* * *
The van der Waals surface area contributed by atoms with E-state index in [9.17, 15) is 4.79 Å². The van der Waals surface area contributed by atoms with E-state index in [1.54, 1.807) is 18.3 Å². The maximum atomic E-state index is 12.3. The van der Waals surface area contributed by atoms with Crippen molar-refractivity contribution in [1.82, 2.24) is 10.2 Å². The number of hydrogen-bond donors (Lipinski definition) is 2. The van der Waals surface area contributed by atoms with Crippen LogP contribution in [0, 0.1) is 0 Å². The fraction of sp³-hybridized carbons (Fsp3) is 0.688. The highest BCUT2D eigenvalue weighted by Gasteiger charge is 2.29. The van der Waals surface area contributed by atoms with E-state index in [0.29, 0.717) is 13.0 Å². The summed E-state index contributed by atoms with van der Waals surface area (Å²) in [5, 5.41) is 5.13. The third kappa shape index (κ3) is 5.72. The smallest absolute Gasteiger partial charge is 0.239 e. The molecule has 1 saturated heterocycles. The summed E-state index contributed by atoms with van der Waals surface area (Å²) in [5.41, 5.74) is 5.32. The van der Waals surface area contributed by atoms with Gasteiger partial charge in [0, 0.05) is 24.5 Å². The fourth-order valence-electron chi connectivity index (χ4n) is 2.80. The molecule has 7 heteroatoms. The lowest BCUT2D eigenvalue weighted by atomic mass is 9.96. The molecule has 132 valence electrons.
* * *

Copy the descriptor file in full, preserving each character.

The van der Waals surface area contributed by atoms with E-state index in [9.17, 15) is 4.79 Å². The van der Waals surface area contributed by atoms with E-state index in [1.54, 1.807) is 18.3 Å². The maximum atomic E-state index is 12.3. The van der Waals surface area contributed by atoms with Crippen molar-refractivity contribution in [1.82, 2.24) is 10.2 Å². The number of hydrogen-bond donors (Lipinski definition) is 2. The van der Waals surface area contributed by atoms with Crippen LogP contribution in [0, 0.1) is 0 Å². The fraction of sp³-hybridized carbons (Fsp3) is 0.688. The highest BCUT2D eigenvalue weighted by Gasteiger charge is 2.29. The van der Waals surface area contributed by atoms with E-state index in [0.29, 0.717) is 13.0 Å². The summed E-state index contributed by atoms with van der Waals surface area (Å²) in [5, 5.41) is 5.13. The third kappa shape index (κ3) is 5.72. The smallest absolute Gasteiger partial charge is 0.239 e. The molecule has 1 saturated heterocycles. The summed E-state index contributed by atoms with van der Waals surface area (Å²) in [5.41, 5.74) is 5.32. The van der Waals surface area contributed by atoms with Gasteiger partial charge in [0, 0.05) is 24.5 Å². The fourth-order valence-electron chi connectivity index (χ4n) is 2.80. The molecule has 7 heteroatoms. The lowest BCUT2D eigenvalue weighted by atomic mass is 9.96. The molecule has 132 valence electrons.